- IWG has long understood that in ‘difficult’ locations, good office space is at a premium.
- That’s why Regus is launching new centres in under-served locations such as Togo, Libya, Guinea and Gabon.
- Jonathan Price explores the advantages of taking an “unblinkered” approach to expansion – and why franchises could be the best way to do it.
Whatever faults Regus may have, lack of courage is not one of them, as demonstrated by its announcement of the latest countries it plans to open new centres.
Togo, Libya, Guinea and Gabon are few people’s idea of a holiday destination and only hardy executives would volunteer for an ex-pat job in any of them, particularly war-torn Libya.
What IWG has long understood is that it is precisely in ‘difficult’ locations that good office space is at a premium, if you can provide it.
I well remember more than a decade ago travelling to Nigeria in the company of Landmark Offices’ Paul Onwuanibe, and being favourably surprised by both the quality of the space on offer and the price at which it was being sold.
The key of course is being able to operate in an environment where basic services, such as electric power, cannot be relied on. Regus has plenty of experience in operating in Africa – once the centres in these four countries are in business, it will be present in more than 25 African countries, so it knows what needs to be done.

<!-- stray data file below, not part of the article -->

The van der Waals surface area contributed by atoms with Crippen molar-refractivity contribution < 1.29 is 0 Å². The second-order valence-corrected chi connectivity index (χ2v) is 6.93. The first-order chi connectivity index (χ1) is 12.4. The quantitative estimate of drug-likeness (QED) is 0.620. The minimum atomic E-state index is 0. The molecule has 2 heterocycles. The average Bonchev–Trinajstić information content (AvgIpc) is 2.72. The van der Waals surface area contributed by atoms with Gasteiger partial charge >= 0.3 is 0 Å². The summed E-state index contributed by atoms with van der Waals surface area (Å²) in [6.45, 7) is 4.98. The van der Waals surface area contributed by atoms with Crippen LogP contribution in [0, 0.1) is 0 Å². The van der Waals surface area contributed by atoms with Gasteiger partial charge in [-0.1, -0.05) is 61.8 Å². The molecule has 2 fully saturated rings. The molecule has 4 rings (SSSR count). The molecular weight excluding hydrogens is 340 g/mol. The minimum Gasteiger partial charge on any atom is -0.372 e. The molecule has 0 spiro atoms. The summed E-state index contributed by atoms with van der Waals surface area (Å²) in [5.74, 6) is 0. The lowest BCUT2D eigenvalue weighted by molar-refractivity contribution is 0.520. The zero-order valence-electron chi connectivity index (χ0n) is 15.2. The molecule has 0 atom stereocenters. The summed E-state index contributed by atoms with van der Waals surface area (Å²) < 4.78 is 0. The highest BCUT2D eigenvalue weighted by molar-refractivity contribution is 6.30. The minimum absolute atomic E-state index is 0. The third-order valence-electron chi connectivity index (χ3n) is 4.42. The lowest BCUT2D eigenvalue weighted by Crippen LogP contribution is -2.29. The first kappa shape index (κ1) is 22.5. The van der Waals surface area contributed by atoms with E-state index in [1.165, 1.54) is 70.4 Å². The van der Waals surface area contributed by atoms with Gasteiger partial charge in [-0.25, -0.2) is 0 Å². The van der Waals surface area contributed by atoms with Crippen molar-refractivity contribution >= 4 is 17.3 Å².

In the West we tend to focus our attention on developed countries, OECD members, and as a result pay too little attention to the rest of the world. Such a blinkered approach is unwise as there is a great deal of business activity in African cities and those businesses need office space, whether they are local or foreign.
Africa is likely to become much more important this century because it is home to many of the minerals we will need in order to electrify our economies and meet our climate change pledges.
In line with its overall strategy, IWG is expanding into these countries by granting franchises to partners, rather than by opening its own centres.
Given the local conditions, that may be a wise move, as the local operating company will be responsible for dealing with the occupiers if the power is cut, something that is not easy to do from your base in Switzerland.
Working with these local partners will help to boost local business, so the beneficial effect should be at least double-sided.
Conakry, Libreville, Tripoli and Lomé will not only get high end flexible office space, but the local partners will get to work with a world leader in its sector. For that reason as well as for its corporate courage, IWG should be recognised for its decision.
In Lomé, IWG’s office will be at 2447 Avenue de la Chance, so we have to wish Mark Dixon, “Bonne Chance” – Good Luck, with his latest global expansion.